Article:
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Talk the Talk

Myrtis Smith

Do you know why toddlers throw temper tantrums? They are angry, they are frustrated, they want something, but they have a limited ability to verbally express themselves.

On the flipside, the most influential leaders in business and politics are successful because they know exactly what to say, how to say it and when to say it. They have an uncanny ability to paint a picture and persuade people to buy into their vision.

Unfortunately, most people are more like a toddler than they are a leader. Miscommunication runs rampant in our relationships and work environment. We know what we are thinking, but we aren't able to put those thoughts into words. We can't find the words that fit the emotion we are experiencing or the idea we want to convey. So we, as adults throw our own version of a temper tantrum using the silent treatment, insults or resentment. Most of us can't find the right words, because our communication skills are too limited.

Here are 5 ways to improve your communication skills:

1. Read more. Fiction, biographies, magazines, newspapers, just about anything. You will be able to pick up new words and see them naturally used in context.

2. Speak slower. Give your mind time to search for the appropriate word and use it at the right time. Have you ever had the experience where you were babbling on and on not quite saying what you mean, only later to have the right words come to you? The words will come to you when create the space for that to happen.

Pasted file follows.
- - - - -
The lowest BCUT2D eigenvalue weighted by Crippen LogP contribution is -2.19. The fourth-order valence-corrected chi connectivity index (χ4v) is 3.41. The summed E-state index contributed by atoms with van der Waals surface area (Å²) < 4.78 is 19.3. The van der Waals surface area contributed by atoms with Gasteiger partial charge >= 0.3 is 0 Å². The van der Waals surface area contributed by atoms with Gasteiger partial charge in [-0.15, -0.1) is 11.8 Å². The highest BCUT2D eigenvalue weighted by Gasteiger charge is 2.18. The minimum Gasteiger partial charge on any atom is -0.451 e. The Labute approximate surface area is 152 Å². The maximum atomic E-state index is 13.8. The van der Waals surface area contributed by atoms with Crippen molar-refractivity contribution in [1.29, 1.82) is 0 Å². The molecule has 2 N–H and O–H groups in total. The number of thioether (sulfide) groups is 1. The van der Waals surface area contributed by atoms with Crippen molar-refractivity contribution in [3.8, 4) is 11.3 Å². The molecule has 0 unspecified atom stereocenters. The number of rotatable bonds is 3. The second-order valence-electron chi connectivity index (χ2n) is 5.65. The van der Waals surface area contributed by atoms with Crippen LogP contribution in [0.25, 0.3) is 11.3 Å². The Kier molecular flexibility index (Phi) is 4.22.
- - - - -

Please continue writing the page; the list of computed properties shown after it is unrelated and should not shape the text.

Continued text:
3. Learn a new word everyday. There are calendars, websites, and newsletters that have word-a-day programs. Pick up a new word every morning and commit to use it several times throughout your day.

4. Learn of the power of distinctions. Distinctions are subtitles of language, that when used correctly give your words more punch. There is a distinction between power and strength, between respond and react, and between fulfilled and satisfied. The differences are subtle, but they do exist. Using the right word in the right situation will have an impact on how your message is received.

5. Study great communicators. Use the tape player in your car to create a university on wheels. Listen to some of the books on tape put out by business leaders and public speakers. Notice their word choices, their sentence structures, their use of humor. Emulate their style as you begin to create your own.

It is not difficult to become a better communicator. Take advantage of the many resources available to help you in that quest.

About the author:
Myrtis Smith is a personal coach. She works with people who are undergoing a career change. Sign up for her free newsletter Change Now! at or send an email to Premeditated Life .......because life doesn't just happen!

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